And what it has done is transformed itself into a paramilitary, especially after 9/11. And it’s completely in the dark. It has its own drones and special forces units. Having had friends who served in Afghanistan and Iraq, these people create more problems than they solve because they’ll go on extraction and night raids and anger an entire village and then the next day the Rangers will go through the village and they open fire on…I mean, they’re counterproductive. And I think that what happened with Vault 7 is that you now have an incredibly powerful organisation that is, in essence, a paramilitary organisation with huge resources and that exposure of Vault 7, they’re not used to being monitored, exposed in any way. I think the anger, I think it was more visceral. I think the anger within the CIA was ran really deep. And, you know, again, I haven’t spoken to anyone in the CIA, but my guess is that at that point, they laid down the law. We’re getting Julian. That’s my my guess.

I think it’s all being, because Biden, no matter who’s in the office, Obama, you can’t, at this point they talk about the Dark State. I mean, these are the, you know, figures like Biden are the puppets. In the military, you know, the US military has not been audited for a decade. I read somewhere we spend more on military bands than we do on the State Department. I mean, again, it’s like ancient Rome. I mean, it’s its own entity, almost severed from the government. But that’s how I read what happened after Vault 7.

Stella Assange: When did you first meet Julian?

Chris Hedges: So I was very close friends with Michael Ratner, who we lost sadly. We were really good friends for many years. And he, of course, after 2010 and the Iraq War Logs, came to London and asked for a meeting with Julian. And according to Michael, you know, they said, “We think they’re going to come for you,” and Julian said “Why?” and he said, “Because that’s how they work and we think they’re going to charge you under the Espionage Act.”

Stella Assange: Right. Because until that point, there had been no. Well, it was only on…this was 2010, right?

Obama came in, what, early 2009 he started. And it was under the Obama administration that the Espionage Act started being used.

Chris Hedges: He used it flagrantly against whistleblowers. And we have to draw a distinction because Julian is the first journalist charged under the Espionage Act. So you had Daniel Ellsberg and these kinds of figures. But going back to 1917, the Espionage Act was primarily an instrument to destroy the left. So, they shut down the socialist publications under the Espionage Act, ‘The Masses’, and I think ‘Appeal to Reason. They put [Eugene] Debs in prison, the socialist candidate. I think he was actually in prison under the Sedition Act, which was kind of a twin act. They did the deportations of Emma Goldman and it’s always been an instrument that’s been used to destroy the left. But it was, as I have this, I believe this is right, that between 1917 and the Obama administration, it was only used three times against whistleblowers, once against Ellsberg and that case collapsed because they invaded a psychiatrist’s office and all this kind of dirty tricks.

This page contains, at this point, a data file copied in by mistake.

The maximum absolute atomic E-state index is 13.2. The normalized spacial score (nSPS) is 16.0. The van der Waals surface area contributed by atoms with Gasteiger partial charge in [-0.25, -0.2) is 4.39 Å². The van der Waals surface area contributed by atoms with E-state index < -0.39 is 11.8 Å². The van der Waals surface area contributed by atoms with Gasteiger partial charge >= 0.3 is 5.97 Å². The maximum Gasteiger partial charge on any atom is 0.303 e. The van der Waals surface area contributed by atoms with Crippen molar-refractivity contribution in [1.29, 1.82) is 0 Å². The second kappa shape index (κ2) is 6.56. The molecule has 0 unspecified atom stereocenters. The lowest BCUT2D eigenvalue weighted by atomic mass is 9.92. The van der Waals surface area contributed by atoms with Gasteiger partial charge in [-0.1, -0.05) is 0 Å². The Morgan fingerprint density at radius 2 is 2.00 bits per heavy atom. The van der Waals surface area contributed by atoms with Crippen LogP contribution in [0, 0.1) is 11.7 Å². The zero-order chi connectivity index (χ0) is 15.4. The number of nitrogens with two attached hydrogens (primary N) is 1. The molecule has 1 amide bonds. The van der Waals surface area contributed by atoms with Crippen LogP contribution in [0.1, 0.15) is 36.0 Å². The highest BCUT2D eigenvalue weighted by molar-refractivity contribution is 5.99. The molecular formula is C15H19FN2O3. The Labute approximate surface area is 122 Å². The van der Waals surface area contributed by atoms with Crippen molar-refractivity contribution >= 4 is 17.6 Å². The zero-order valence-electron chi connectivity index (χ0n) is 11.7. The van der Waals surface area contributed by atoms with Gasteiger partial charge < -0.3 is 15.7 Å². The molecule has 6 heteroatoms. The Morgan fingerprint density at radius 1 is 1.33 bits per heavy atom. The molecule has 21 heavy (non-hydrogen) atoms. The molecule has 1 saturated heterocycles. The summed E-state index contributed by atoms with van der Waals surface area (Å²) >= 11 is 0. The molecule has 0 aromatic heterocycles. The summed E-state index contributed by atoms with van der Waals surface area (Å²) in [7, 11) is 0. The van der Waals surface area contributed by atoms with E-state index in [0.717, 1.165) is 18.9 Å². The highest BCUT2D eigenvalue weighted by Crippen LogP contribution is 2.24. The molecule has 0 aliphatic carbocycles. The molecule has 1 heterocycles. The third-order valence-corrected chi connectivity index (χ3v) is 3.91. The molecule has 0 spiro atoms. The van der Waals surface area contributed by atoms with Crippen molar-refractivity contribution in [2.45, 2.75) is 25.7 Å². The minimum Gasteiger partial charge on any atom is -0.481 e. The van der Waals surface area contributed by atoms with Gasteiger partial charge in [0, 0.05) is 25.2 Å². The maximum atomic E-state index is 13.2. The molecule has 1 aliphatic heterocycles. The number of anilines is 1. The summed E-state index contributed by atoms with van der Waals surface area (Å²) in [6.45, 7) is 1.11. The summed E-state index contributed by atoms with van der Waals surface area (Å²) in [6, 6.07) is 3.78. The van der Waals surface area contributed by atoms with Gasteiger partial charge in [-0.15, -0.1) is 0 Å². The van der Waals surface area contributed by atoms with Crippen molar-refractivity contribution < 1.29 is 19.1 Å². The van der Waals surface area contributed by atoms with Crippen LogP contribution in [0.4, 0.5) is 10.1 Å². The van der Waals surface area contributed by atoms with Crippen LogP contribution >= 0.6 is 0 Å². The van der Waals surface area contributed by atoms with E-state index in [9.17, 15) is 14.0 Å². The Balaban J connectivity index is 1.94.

Stella Assange: But another case was afterwards pardoned. It was really not used until Obama.

Chris Hedges: Obama’s assault on civil liberties was worse than Bush. And he went after anyone who leaked Kiriakou and all sorts of others. And that, of course, is the lifeblood of journalism. So we need people on the inside with a conscience who are willing to share information about malfeasance, crimes, lies that the government is committing. That’s how we do our work.

And because of wholesale surveillance, and that’s why Snowden fled, they know immediately who’s connecting with journalists. And I’ve been visiting, I visited and I write letters to Daniel Hale. This is just a really sad story. This young Air Force officer with incredible integrity and courage and saw that in the drone attacks, it was up to 90% of the victims were civilians, including children. And then he was sitting in these rooms where the drone operators had this jocular contempt, you know, killing…they knew they were killing children and they were calling them “pint-sized terrorists.” I mean, it was just sickening. And he exposed that, and he’s now sitting in Marion, Illinois, in a high security, used to be the highest security prison in the country, now we have ADX Florence, Colorado. But they have him in one of these management control units, which replicates, I mean, he has no…and it’s in the middle of nowhere. So if I visit, I have to fly to St. Louis and drive 3 hours down to Illinois in literally these cornfields, I mean, because, of course, they don’t want you to visit.

So in order for us to do our work, we need people like Daniel Hale. And it was really Obama who shut down any of that connection. And I can’t remember, it was either nine or eleven times he used it. And so I still have friends with the New York Times who do investigative journalism, but they have told me repeatedly that there is no investigative journalism now within the government, with the inner workings of government, because everyone’s too frightened to talk, because they they’re they can immediately be traced.